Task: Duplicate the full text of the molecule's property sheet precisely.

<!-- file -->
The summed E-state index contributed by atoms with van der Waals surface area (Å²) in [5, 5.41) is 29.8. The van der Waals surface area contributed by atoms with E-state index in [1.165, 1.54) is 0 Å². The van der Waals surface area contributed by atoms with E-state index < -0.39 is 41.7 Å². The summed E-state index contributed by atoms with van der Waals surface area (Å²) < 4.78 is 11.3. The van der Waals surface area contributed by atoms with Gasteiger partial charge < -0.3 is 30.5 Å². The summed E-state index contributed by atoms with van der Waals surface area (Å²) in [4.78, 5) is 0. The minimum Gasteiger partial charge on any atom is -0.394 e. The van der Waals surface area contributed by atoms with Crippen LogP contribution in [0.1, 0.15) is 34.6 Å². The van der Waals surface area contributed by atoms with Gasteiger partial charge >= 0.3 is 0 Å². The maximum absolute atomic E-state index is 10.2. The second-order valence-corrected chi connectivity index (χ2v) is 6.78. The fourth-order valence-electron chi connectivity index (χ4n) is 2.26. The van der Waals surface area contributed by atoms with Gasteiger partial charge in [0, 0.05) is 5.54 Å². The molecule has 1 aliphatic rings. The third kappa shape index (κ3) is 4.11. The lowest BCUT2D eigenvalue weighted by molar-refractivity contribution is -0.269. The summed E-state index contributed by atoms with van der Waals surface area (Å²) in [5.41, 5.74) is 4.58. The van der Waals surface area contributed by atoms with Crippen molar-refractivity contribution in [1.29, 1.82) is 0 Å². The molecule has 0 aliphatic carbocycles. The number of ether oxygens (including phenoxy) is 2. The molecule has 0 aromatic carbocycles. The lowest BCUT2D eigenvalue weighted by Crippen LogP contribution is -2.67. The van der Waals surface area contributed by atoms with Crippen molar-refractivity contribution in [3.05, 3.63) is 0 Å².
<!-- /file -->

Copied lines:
The summed E-state index contributed by atoms with van der Waals surface area (Å²) in [5, 5.41) is 29.8. The van der Waals surface area contributed by atoms with E-state index in [1.165, 1.54) is 0 Å². The van der Waals surface area contributed by atoms with E-state index < -0.39 is 41.7 Å². The summed E-state index contributed by atoms with van der Waals surface area (Å²) < 4.78 is 11.3. The van der Waals surface area contributed by atoms with Gasteiger partial charge < -0.3 is 30.5 Å². The summed E-state index contributed by atoms with van der Waals surface area (Å²) in [4.78, 5) is 0. The minimum Gasteiger partial charge on any atom is -0.394 e. The van der Waals surface area contributed by atoms with Crippen LogP contribution in [0.1, 0.15) is 34.6 Å². The van der Waals surface area contributed by atoms with Gasteiger partial charge >= 0.3 is 0 Å². The maximum absolute atomic E-state index is 10.2. The second-order valence-corrected chi connectivity index (χ2v) is 6.78. The fourth-order valence-electron chi connectivity index (χ4n) is 2.26. The van der Waals surface area contributed by atoms with Gasteiger partial charge in [0, 0.05) is 5.54 Å². The molecule has 1 aliphatic rings. The third kappa shape index (κ3) is 4.11. The lowest BCUT2D eigenvalue weighted by molar-refractivity contribution is -0.269. The summed E-state index contributed by atoms with van der Waals surface area (Å²) in [5.41, 5.74) is 4.58. The van der Waals surface area contributed by atoms with Crippen molar-refractivity contribution in [1.29, 1.82) is 0 Å². The molecule has 0 aliphatic carbocycles. The number of ether oxygens (including phenoxy) is 2. The molecule has 0 aromatic carbocycles. The lowest BCUT2D eigenvalue weighted by Crippen LogP contribution is -2.67. The van der Waals surface area contributed by atoms with Crippen molar-refractivity contribution in [3.05, 3.63) is 0 Å².